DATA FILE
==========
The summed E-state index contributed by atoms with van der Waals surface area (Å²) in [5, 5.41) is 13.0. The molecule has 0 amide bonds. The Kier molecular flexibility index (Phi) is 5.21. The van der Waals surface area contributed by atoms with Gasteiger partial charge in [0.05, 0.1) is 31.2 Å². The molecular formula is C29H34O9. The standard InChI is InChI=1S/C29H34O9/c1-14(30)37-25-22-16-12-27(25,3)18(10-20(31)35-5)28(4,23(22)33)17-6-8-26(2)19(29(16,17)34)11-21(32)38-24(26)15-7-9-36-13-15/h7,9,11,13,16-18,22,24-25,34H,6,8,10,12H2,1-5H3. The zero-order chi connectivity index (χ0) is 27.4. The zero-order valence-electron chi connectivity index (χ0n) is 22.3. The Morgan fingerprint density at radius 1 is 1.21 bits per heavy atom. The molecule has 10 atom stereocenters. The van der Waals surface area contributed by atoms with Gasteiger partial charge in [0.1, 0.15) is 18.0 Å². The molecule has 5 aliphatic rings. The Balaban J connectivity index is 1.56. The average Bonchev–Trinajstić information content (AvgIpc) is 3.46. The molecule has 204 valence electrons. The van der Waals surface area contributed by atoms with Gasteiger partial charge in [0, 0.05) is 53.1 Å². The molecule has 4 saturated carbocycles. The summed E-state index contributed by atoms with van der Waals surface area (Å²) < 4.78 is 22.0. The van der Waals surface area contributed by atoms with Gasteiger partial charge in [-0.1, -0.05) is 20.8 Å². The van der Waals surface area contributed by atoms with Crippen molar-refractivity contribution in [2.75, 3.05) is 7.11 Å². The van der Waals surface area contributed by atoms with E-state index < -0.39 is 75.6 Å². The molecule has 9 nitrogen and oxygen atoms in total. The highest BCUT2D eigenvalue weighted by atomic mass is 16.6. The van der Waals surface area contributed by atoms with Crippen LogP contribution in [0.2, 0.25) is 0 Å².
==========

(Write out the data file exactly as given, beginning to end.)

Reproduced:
The summed E-state index contributed by atoms with van der Waals surface area (Å²) in [5, 5.41) is 13.0. The molecule has 0 amide bonds. The Kier molecular flexibility index (Phi) is 5.21. The van der Waals surface area contributed by atoms with Gasteiger partial charge in [0.05, 0.1) is 31.2 Å². The molecular formula is C29H34O9. The standard InChI is InChI=1S/C29H34O9/c1-14(30)37-25-22-16-12-27(25,3)18(10-20(31)35-5)28(4,23(22)33)17-6-8-26(2)19(29(16,17)34)11-21(32)38-24(26)15-7-9-36-13-15/h7,9,11,13,16-18,22,24-25,34H,6,8,10,12H2,1-5H3. The zero-order chi connectivity index (χ0) is 27.4. The zero-order valence-electron chi connectivity index (χ0n) is 22.3. The Morgan fingerprint density at radius 1 is 1.21 bits per heavy atom. The molecule has 10 atom stereocenters. The van der Waals surface area contributed by atoms with Gasteiger partial charge in [0.1, 0.15) is 18.0 Å². The molecule has 5 aliphatic rings. The Balaban J connectivity index is 1.56. The average Bonchev–Trinajstić information content (AvgIpc) is 3.46. The molecule has 204 valence electrons. The van der Waals surface area contributed by atoms with Gasteiger partial charge in [0, 0.05) is 53.1 Å². The molecule has 4 saturated carbocycles. The summed E-state index contributed by atoms with van der Waals surface area (Å²) < 4.78 is 22.0. The van der Waals surface area contributed by atoms with Gasteiger partial charge in [-0.1, -0.05) is 20.8 Å². The van der Waals surface area contributed by atoms with Crippen molar-refractivity contribution in [2.75, 3.05) is 7.11 Å². The van der Waals surface area contributed by atoms with E-state index < -0.39 is 75.6 Å². The molecule has 9 nitrogen and oxygen atoms in total. The highest BCUT2D eigenvalue weighted by atomic mass is 16.6. The van der Waals surface area contributed by atoms with Crippen LogP contribution in [0.2, 0.25) is 0 Å².